Speaking of Ben Schlappig at One Mile at a Time, he had a post last week that I thought about a lot. The essential:
American Airlines CEO Robert Isom appeared in court yesterday in the current Justice Department case. During interrogation, the subject of JetBlue Mint was brought up, which is JetBlue’s business class product. Isom claimed that he had never flown on JetBlue Mint and did not know if JetBlue Mint was flat. He then clarified that he understands Mint is JetBlue’s domestic first class, but “can’t speak to all the amenities they include.”
Here’s the part I thought of:
I’ve had the opportunity to interact with a number of senior airline executives over the years, and I find that their knowledge of competitors is generally one extreme or the other:
- Some airline executives literally couldn’t tell you the first thing about their competition and have zero knowledge of their passenger experience, fleet, etc.
- Some airline executives know literally everything about their competitors, right down to being able to tell you how many seats competitors have on specific planes.
I find that there are very few frames that fall right in the middle, because it’s quite polarizing. Either they know practically everything about the competitors, or almost nothing. Without naming names, I will say that, in general, there is a strong correlation between airlines that provide an excellent passenger experience and airlines whose executives are watching the competition very closely.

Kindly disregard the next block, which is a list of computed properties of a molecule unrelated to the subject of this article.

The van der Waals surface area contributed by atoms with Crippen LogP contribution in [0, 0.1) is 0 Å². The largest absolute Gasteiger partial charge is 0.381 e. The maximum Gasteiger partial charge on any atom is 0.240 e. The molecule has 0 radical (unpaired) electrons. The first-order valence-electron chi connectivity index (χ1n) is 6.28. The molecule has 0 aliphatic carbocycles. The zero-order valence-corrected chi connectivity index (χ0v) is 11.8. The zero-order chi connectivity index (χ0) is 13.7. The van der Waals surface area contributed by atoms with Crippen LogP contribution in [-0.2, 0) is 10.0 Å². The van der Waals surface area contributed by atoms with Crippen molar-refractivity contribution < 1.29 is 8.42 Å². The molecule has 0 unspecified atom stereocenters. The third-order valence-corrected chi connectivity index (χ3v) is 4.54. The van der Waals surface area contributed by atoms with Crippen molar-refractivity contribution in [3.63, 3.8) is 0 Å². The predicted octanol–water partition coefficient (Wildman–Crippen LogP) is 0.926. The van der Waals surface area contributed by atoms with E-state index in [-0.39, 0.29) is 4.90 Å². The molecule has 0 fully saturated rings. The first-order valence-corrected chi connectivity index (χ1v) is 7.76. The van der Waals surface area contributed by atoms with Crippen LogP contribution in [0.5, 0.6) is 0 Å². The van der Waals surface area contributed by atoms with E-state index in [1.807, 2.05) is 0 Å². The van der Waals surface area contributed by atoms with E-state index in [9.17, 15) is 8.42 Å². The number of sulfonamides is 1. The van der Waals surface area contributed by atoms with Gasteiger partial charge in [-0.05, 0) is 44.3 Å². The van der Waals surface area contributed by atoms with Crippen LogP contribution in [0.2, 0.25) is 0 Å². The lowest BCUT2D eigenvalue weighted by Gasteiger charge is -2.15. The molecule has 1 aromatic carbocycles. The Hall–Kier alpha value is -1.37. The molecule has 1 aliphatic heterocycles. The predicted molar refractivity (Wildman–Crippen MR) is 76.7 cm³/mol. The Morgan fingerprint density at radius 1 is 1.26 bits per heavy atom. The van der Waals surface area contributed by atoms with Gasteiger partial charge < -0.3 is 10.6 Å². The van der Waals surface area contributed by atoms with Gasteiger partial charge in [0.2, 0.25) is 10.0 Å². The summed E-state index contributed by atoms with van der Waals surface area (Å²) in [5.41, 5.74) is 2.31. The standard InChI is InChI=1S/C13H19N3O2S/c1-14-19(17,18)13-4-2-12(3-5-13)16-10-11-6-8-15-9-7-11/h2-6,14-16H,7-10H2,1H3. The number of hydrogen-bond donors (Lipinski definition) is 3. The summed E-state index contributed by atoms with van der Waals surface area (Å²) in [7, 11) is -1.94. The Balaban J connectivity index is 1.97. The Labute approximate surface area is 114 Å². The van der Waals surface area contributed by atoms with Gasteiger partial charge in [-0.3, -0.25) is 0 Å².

If you ask me, every CEO of a US airline with a premium product should have to fly JetBlue Mint, to see how great the seats, service, Wi-Fi, entertainment, food and Drinks can be quality on a domestic flight.
As someone who flies business class on American a few times a year, I’m zero percent surprised that Isom doesn’t know or care about the flight experience of American competitors.
The sentiment Schlappig expressed above is not airline specific. I think it goes back to the classic idea of a “businessman”. That an executive can simply have the gift of “business”. That an MBA trains a future leader to lead any type of business. These are probably the kind of executives who run most companies in most industries. But I don’t think that’s how excellent businesses are run. Great companies, in any industry, seem to be run by executives who live and breathe whatever their companies do, and they stay up at night and wake up in the morning thinking about how to run their industries when it comes to quality.
If the CEO’s primary view of the company is through spreadsheets – if it’s just P&L for them – that company isn’t going to excel at quality. Or if they excel in quality, they won’t be doing it for long.
★ Tuesday, October 11, 2022